Newswise — TROY, N.Y. — Most everyone has heard about the dangers of lead: A toxic metal used for centuries that, because of mining, industrial pollution and automobile emissions, is found in the soil of playgrounds, parks, empty lots, and maybe even your backyard. Remediation or removal is expensive and nearly impossible in many situations. So how can people try to reduce the harms caused by lead in the soil of their communities?

Abby Kinchy, a professor in the Department of Science and Technology Studies at Rensselaer Polytechnic Institute, will seek to answer these questions with the support of a Scholars Award from the National Science Foundation (NSF). The $94,000 grant will enable Kinchy to trace soil lead residues in four countries with distinctive roles in the lead industry: the United States, Chile, the United Kingdom, and Australia.

“This will be the first sociological analysis of soil lead. Lead pollution is ubiquitous in soil because of past uses like leaded gasoline, but it also continues to build up because of industries that are still ongoing today,” Kinchy said. “My goal is to understand how people in different environments — from lead mines to urban neighborhoods — are creating knowledge about soil lead, developing and promoting methods to reduce exposures, and changing the social and economic circumstances in which lead exposures occur.”

Spanning four continents, Kinchy’s project seeks to offer new ways to conceptualize the global problem of lead residues, while illuminating possible solutions that are emerging in particular locales. 

Kinchy will conduct her research through ethnographic fieldwork in historical and present-day lead mining and processing communities, interviews of scientists and activists who conduct community-based soil testing research, analysis of documents about historical and contemporary sources of lead residues in soils across the planet, and examination of the scientific literature and risk modeling about soil lead exposures.

This study will also deploy a novel research method called ethnographic soil testing. By interviewing urban gardeners while collaboratively testing their soil for traces of lead, Kinchy will gain insights regarding how people think about their own exposures to lead, their relationships to the environmental histories of their communities, and living safely in contaminated environments.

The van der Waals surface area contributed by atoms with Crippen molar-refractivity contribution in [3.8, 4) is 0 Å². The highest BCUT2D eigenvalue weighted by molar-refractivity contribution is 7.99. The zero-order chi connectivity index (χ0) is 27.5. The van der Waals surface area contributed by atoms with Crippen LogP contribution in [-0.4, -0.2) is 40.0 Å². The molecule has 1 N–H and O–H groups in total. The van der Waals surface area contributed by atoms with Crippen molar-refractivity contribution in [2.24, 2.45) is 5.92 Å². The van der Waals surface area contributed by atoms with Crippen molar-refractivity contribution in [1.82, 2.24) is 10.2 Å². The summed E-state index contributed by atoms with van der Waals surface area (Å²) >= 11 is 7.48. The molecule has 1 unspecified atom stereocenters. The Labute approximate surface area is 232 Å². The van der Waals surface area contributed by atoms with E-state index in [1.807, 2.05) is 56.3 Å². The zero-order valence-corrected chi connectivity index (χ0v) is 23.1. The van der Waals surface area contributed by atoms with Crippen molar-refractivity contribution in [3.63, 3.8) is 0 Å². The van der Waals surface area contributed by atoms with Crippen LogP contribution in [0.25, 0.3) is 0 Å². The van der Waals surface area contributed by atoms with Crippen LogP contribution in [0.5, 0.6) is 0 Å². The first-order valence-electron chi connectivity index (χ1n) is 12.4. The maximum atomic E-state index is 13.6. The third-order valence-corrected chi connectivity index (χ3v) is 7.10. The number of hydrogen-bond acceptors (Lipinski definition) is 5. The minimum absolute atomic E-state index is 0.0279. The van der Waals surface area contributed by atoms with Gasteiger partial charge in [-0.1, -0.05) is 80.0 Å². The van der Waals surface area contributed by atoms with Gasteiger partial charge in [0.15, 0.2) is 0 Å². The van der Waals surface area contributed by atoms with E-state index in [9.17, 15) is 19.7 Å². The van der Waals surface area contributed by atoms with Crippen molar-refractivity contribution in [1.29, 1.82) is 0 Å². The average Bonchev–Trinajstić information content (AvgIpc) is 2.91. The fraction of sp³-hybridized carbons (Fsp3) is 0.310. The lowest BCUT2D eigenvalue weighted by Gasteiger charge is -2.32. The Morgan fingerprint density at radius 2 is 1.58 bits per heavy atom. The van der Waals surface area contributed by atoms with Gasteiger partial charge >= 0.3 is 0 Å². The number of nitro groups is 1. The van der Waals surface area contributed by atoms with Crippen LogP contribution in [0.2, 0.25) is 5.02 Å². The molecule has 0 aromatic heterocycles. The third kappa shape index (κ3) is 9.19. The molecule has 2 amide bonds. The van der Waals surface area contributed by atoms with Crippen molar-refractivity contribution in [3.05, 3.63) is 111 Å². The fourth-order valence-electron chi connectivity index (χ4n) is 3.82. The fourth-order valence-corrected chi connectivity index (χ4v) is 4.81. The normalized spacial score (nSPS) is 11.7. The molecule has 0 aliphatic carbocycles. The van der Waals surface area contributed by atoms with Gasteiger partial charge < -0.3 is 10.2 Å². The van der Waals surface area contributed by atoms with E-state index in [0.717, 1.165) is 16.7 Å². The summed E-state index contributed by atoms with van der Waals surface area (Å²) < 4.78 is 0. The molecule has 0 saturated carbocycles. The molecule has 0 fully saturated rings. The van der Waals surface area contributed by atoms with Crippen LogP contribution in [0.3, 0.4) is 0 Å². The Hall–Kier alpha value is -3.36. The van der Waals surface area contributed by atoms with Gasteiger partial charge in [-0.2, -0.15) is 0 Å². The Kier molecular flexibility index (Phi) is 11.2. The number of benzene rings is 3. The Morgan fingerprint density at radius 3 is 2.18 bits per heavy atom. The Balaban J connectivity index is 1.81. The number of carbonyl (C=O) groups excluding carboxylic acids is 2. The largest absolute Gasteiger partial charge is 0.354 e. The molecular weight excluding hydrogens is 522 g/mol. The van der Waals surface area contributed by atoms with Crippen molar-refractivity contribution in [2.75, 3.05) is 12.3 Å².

Kinchy, a sociologist, has led previous NSF-funded projects, including one that explored how citizen science could help urban communities to identify heavy metal contamination in soil, and another examining the practices and politics of environmental monitoring relating to fracking.

She is the author of Seeds, Science, and Struggle: The Global Politics of Transgenic Crops and the co-author, with Aya H. Kimura, of Science by the People: Participation, Power, and the Politics of Environmental Knowledge. She recently received a prestigious fellowship from the Institute of Advanced Study at Durham University. 

About Rensselaer Polytechnic Institute

Founded in 1824, Rensselaer Polytechnic Institute is America’s first technological research university. Rensselaer encompasses five schools, 32 research centers, more than 145 academic programs, and a dynamic community made up of more than 7,600 students and over 100,000 living alumni. Rensselaer faculty and alumni include more than 145 National Academy members, six members of the National Inventors Hall of Fame, six National Medal of Technology winners, five National Medal of Science winners, and a Nobel Prize winner in Physics. With nearly 200 years of experience advancing scientific and technological knowledge, Rensselaer remains focused on addressing global challenges with a spirit of ingenuity and collaboration. To learn more, please visit www.rpi.edu.